- The delusions do not interfere with general logical reasoning (although within the delusional system the logic is perverted) and there is usually no general disturbance of behavior. If disturbed behavior does occur, it is directly related to the delusional beliefs.
- The individual experiences a heightened sense of self-reference. Events which, to others, are nonsignificant are of enormous significance to him or her, and the atmosphere surrounding the delusions is highly charged.
The cause of delusional disorder is unknown, but genetic, biochemical, and environmental factors may play a significant role in its development. Some people with delusional disorders may have an imbalance in neurotransmitters, the chemicals that send and receive messages to the brain. There does seem to be some familial component, and social isolation, immigration (generally for persecutory reasons), drug abuse, excessive stress, being married, being employed, low socioeconomic status, celibacy among men, and widowhood among women may also be risk factors. Delusional disorder is currently thought to be on the same spectrum or dimension as schizophrenia, but people with delusional disorder, in general, may have less symptomatology and functional disability.
Differential diagnosis includes ruling out other causes such as drug-induced conditions, dementia, infections, metabolic disorders, and endocrine disorders. Other psychiatric disorders must then be ruled out. In delusional disorder, mood symptoms tend to be brief or absent, and unlike schizophrenia, delusions are non-bizarre and hallucinations are minimal or absent.
Interviews are important tools to obtain information about the patient's life situation and past history to help make a diagnosis. Clinicians generally review earlier medical records to gather a full history. Clinicians also try to interview the patient's immediate family, as this can be helpful in determining the presence of delusions. The mental status examination is used to assess the patient's current mental condition.
A psychological questionnaire used in the diagnosis of the delusional disorder is the Peters Delusion Inventory (PDI) which focuses on identifying and understanding delusional thinking. However, this questionnaire is more likely used in research than in clinical practice.
In terms of diagnosing a non-bizarre delusion as a delusion, ample support should be provided through fact checking. In case of non-bizarre delusions, Psych Central notes, "All of these situations could be true or possible, but the person suffering from this disorder knows them not to be (e.g., through fact-checking, third-person confirmation, etc.)."
A challenge in the treatment of delusional disorders is that most patients have limited insight, and do not acknowledge that there is a problem. Most patients are treated as out-patients, although hospitalization may be required in some cases if there is a risk of harm to self or others. Individual psychotherapy is recommended rather than group psychotherapy, as patients are often quite suspicious and sensitive. Antipsychotics are not well tested in delusional disorder, but they do not seem to work very well, and often have no effect on the core delusional belief. Antipsychotics may be more useful in managing agitation that can accompany delusional disorder.Until further evidence is found, it seems reasonable to offer treatments which have efficacy in other psychotic disorders.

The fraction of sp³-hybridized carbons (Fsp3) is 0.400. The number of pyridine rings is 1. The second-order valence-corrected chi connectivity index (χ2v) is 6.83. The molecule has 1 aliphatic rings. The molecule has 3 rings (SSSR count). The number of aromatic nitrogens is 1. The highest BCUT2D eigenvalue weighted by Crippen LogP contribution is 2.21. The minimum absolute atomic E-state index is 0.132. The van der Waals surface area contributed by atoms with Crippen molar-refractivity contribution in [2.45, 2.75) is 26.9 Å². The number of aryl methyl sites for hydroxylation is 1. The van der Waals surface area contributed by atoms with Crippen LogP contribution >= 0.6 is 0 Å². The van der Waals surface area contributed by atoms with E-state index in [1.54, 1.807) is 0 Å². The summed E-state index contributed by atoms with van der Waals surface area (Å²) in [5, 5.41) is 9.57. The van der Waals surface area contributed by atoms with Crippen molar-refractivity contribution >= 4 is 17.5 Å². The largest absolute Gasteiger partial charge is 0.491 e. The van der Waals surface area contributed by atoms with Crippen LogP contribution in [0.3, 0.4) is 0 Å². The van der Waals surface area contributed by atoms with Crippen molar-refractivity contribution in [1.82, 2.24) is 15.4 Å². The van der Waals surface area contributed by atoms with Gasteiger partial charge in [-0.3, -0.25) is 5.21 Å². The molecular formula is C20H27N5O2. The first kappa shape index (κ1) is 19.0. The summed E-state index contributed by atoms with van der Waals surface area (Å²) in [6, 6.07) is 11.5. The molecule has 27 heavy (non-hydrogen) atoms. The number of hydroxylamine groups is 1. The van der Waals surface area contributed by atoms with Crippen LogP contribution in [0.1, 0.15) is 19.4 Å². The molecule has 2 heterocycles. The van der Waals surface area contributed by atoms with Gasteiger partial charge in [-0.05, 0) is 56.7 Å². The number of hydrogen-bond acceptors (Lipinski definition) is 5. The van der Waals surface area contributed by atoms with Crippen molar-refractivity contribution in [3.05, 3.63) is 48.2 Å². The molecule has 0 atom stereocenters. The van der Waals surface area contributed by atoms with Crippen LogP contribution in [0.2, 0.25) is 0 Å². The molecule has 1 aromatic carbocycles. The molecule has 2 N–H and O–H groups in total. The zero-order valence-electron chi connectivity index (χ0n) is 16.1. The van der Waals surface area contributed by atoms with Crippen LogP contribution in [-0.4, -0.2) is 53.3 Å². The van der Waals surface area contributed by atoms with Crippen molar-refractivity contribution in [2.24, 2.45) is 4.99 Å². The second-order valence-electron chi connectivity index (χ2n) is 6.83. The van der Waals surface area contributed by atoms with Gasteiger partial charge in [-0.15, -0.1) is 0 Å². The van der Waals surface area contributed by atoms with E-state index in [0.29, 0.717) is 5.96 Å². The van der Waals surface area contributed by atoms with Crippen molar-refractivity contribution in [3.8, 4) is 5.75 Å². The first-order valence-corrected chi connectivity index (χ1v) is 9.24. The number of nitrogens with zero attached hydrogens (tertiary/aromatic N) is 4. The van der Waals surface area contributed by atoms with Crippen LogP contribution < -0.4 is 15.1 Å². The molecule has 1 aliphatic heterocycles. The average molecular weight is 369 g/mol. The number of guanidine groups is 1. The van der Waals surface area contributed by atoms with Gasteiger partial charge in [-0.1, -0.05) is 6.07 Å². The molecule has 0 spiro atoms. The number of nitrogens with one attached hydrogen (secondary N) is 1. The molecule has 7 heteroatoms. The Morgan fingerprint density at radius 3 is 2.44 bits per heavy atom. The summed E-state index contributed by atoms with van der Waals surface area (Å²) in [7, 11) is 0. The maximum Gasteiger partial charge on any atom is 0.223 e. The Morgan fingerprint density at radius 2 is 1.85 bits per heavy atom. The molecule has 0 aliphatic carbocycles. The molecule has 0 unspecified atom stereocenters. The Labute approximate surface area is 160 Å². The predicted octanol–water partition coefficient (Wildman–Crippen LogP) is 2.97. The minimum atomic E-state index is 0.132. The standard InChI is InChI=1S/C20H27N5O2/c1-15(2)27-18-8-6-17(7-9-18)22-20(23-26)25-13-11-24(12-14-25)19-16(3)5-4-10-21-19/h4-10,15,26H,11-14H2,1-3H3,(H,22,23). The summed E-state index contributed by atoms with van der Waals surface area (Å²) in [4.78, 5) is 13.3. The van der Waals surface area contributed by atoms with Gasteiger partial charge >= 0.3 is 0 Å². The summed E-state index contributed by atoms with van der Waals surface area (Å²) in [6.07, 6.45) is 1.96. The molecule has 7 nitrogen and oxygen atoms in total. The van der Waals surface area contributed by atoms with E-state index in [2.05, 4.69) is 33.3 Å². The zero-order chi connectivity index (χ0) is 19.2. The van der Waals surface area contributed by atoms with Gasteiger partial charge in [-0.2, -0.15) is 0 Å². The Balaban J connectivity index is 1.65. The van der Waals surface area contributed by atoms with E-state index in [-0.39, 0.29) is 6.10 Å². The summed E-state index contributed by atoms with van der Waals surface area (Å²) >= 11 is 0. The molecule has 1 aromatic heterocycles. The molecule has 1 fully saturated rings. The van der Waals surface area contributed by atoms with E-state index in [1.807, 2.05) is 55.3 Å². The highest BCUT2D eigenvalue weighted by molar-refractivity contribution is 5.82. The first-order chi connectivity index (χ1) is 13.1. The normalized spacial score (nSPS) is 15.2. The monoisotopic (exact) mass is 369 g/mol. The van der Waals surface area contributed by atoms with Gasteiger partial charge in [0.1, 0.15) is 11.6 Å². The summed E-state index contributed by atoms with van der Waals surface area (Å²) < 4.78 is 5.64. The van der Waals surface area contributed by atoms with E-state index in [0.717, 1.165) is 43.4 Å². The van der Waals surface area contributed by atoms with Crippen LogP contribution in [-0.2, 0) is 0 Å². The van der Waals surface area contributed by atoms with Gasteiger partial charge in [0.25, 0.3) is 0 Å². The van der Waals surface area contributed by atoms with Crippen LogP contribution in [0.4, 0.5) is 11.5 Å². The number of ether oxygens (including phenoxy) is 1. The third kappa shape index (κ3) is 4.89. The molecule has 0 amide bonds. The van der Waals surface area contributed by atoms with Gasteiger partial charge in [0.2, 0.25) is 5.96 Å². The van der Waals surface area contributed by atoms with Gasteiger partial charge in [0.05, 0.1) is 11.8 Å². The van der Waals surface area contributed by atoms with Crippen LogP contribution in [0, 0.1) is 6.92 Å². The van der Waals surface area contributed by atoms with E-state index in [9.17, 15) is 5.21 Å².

Psychotherapy for patients with delusional disorder can include cognitive therapy which is conducted with the use of empathy. During the process, the therapist can ask hypothetical questions in a form of therapeutic Socratic questioning. This therapy has been mostly studied in patients with the persecutory type. The combination of pharmacotherapy with cognitive therapy integrates treating the possible underlying biological problems and decreasing the symptoms with psychotherapy as well. Psychotherapy has been said to be the most useful form of treatment because of the trust formed in a patient and therapist relationship. The therapist is there for support and must not show any signs implying that the patient is mentally ill.
Supportive therapy has also been shown to be helpful. Its goal is to facilitate treatment adherence and provide education about the illness and its treatment.
Furthermore, providing social skills training has helped many persons. It can promote interpersonal competence as well as confidence and comfort when interacting with those individuals perceived as a threat.
Insight-oriented therapy is rarely indicated or contraindicated; yet there are reports of successful treatment. Its goals are to develop therapeutic alliance, containment of projected feelings of hatred, impotence, and badness; measured interpretation as well as the development of a sense of creative doubt in the internal perception of the world. The latter requires empathy with the patient's defensive position.
Delusional disorders are uncommon in psychiatric practice, though this may be an underestimation due to the fact that those afflicted lack insight and thus avoid psychiatric assessment. The prevalence of this condition stands at about 24 to 30 cases per 100,000 people while 0.7 to 3.0 new cases per 100,000 people are reported every year. Delusional disorder accounts for 1-2% of admissions to inpatient mental health facilities. The incidence of first admissions for delusional disorder is lower, from 0.001-0.003%.
Delusional disorder tends to appear in middle to late adult life, and for the most part first admissions to hospital for delusional disorder occur between age 33 and 55. It is more common in women than men, and immigrants seem to be at higher risk.
In popular culture